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Practical First Steps Towards Comprehensive Subsidy Reform

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Practical First Steps Towards Comprehensive Subsidy Reform

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Ash, K., Cox, A., & Draper, P. (2024, May 29). Practical First Steps Towards Comprehensive Subsidy Reform. TESS. Retrieved June 3, 2024, from

In this article, the authors, including Anthony Cox of Ecologic Institute, highlight there is little appetite among WTO members for modernizing multilateral subsidy rules at a time when many countries are introducing new forms of support that could potentially exacerbate existing policy disincentives for globally sustainable economic and environmental outcomes. In order to kickstart much needed reform, the article highlights the need to take a comprehensive approach to analysis of actual impacts of government support, looking across fossil fuels, agriculture, fisheries, industrials, and advanced technologies. It suggests that demonstrably bad subsidies that distort production, investment, and trade decisions, discriminate across potential beneficiaries, or harm the environment be removed in favour of good subsidies and other forms of government support that address market failures and promote competition and innovation.

The authors argue that relevant international organizations should be requested to work together to distinguish much more clearly between good subsidies and bad subsidies. The IMF, OECD, WBG, and WTO are well-positioned to generate a robust analytical base to support reforms and promote a more sustainable economic and environmental future. The authors recognize that while such reform is challenging, robust analysis of the opportunity costs of existing support is a vital first step towards multilateral action, preferably at the WTO.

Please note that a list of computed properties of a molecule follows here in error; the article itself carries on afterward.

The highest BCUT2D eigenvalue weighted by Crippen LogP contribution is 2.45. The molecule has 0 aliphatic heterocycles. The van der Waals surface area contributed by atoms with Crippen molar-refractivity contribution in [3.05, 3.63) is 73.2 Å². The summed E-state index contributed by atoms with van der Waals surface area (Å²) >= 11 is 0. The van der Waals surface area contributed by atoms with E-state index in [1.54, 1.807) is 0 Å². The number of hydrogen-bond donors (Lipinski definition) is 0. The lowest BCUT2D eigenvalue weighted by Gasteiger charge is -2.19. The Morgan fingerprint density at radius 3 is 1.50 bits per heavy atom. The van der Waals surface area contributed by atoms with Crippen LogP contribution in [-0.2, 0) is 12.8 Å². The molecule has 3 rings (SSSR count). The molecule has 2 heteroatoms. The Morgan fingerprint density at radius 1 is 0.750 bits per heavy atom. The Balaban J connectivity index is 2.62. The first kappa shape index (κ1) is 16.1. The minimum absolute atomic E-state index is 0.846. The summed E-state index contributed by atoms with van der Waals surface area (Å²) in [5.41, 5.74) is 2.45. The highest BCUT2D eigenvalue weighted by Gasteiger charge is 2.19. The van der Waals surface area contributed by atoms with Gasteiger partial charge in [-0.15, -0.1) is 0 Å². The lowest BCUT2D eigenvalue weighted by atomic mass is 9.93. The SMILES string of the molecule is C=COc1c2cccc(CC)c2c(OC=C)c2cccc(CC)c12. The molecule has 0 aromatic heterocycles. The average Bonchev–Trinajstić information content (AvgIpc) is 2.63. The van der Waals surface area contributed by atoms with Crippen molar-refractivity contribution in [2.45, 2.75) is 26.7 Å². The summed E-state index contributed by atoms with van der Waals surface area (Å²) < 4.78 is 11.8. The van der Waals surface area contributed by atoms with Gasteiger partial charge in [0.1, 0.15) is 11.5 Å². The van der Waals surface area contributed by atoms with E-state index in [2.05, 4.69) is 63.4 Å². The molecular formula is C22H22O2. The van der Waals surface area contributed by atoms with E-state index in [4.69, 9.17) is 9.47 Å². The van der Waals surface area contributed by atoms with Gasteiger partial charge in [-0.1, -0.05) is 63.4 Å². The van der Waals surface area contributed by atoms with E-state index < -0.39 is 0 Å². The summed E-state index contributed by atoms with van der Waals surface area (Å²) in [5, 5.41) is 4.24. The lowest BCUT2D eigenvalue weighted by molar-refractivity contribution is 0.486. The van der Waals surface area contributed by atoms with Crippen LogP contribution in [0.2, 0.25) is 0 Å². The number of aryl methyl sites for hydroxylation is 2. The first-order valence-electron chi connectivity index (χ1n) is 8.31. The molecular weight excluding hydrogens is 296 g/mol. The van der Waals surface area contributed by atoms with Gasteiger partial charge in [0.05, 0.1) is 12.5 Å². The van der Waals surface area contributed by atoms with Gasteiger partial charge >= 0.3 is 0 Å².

Urgent need for multilateral subsidy reform


Ken Ash (Institute for International Trade)
Peter Draper (Institute for International Trade and Jean Monnet Centre of Excellence in Trade and Environment)
Published in
From Vision to Action on Trade and Sustainability at the WTO, A Synergies series, curated by TESS
Published by
subsidy reform, environmental damage, economic damage, OECD, IMF, World Bank, sustainable future, international organizations, climate policy, fossil fuels, agriculture, aluminum sector, greenhouse gas emissions, GHG, international cooperation, political decisions, sustainable support measures
data analysis, subsidy evaluation, economic analysis